Then there’s onboarding. Every new recruit gets a Rethink the Business of Creativity book (written by the agency’s co-founders) on day one, and Starkman and fellow managing partners Caleb Goodman and Sean McDonald try to meet every new hire across all three offices within the first week of their start date. In that meeting, partners share the company mantra of “people, product and profit” – in that order – and give the hire a taste of what it’s like to be a Rethinker.

These investments in company culture have been more necessary over the last year than ever before. Rethink started 2021 with 200 people. It ended the year with 300. From an onboarding perspective alone, that’s almost one new hire every three days. To instill and maintain the culture with that volume and frequency of hires demands the type of cultural discipline described above. And it will come in handy as the agency plans to open a New York office. “As we scale, it’s more important than ever to strive for excellence,” says COO Goodman.

“While the firm has been working with U.S. clients for a while now, the volume has reached a point where it makes sense to be physically and legally located there,” adds Goodman. Rethink’s CSO McDonald agrees, adding that “we’re very proud to be a Canadian agency with global reach, but since New York is one of the most significant capitals of the business it makes sense for us to have a presence there.”

McDonald – who landed at #1 on the Planner list – goes on to explain the new office will help it pursue the types of brands and clients it wants to work with. “I think New York gives us a broader playing field… Plus, rather than take a ‘build it and they will come’ approach to opening an office down there, we’re very much taking a ‘come and we will build it’ approach,” adds McDonald. “We’re already very active in the U.S. market for clients like Kraft Heinz and Molson Coors. A lot of agencies open in the States and they’re just going hunting. They’re hoping that by being there they can build a valuation of their agency that makes it more attractive as an acquisition. We have absolutely no interest in that. This is a humble expansion so that we can pursue relationships that get us to great work.”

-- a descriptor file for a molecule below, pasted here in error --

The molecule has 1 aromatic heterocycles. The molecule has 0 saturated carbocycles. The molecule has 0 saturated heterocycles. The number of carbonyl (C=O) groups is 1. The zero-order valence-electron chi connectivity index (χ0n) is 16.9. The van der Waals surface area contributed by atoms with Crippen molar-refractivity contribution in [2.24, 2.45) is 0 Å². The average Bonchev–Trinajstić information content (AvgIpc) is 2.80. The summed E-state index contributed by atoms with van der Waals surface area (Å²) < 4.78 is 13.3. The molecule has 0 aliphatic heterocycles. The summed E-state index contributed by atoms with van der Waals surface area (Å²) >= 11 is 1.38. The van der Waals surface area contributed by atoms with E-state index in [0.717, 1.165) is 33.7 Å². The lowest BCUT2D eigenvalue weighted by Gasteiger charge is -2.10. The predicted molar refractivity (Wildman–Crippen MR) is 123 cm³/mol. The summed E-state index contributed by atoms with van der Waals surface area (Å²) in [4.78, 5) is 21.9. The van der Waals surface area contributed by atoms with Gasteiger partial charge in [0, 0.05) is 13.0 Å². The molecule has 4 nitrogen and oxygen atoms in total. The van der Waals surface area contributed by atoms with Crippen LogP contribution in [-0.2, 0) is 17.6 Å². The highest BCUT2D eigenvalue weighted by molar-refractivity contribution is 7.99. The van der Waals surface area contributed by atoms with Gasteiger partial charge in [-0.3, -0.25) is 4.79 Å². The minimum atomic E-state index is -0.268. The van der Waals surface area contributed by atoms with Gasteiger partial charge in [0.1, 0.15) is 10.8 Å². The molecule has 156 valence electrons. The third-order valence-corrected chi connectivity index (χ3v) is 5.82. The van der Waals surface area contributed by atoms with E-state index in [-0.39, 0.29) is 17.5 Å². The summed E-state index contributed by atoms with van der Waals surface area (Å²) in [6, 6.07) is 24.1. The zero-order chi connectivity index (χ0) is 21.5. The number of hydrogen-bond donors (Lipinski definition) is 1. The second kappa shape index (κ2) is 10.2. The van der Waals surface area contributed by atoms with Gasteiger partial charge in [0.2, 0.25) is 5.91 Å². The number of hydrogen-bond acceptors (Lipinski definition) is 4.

Sean MacDonald, Managing Partner, CSO

And when it comes to great work, this past year has been no exception for Rethink. It was hard to miss the IKEA “Our Little World” campaign, anchored by an epic special effects spot that aired on TV and online. It focused on sustainability – an attribute baked into IKEA’s business model – to deliver the message that every little action we take in our own little worlds (i.e. our homes) makes the whole world a better place. It was followed by instruction manuals that show consumers how to repurpose their furniture instead of throwing it away. It later distributed reusable containers to restaurants that did take-out during COVID. And it used the term “Black Friday Savings” to mean saving the environment instead of saving money.

For Heinz Ketchup, Rethink linked the brand’s signature slow- mo pour with the slow-moving traffic experienced by people heading to cottages for the weekend. Knowing that cottagers resort to the Waze app to look for alt routes to avoid traffic jams, Kraft Heinz utilized the platform to target people stuck in weekend traffic across Canada. If your car was moving at the same speed as Heinz Ketchup (0.045km/h), you were targeted with an offer for a free bottle of the iconic red condiment.

If these campaigns are the result of Rethink’s cultural discipline, then the agency is doing something right. Having set the bar so high, keeping it there requires the kind of long-term vision you don’t often see in agencies. “We have a plan,” says McDonald. “That may sound simple, but in my experience, I have not seen agencies have a plan for themselves. They have conversations about profit and loss, new business wins and Christmas parties and such. But if we went around an agency event and said, ‘What’s the plan for your agency this year?’ I’m not sure we’d get too many considered responses.”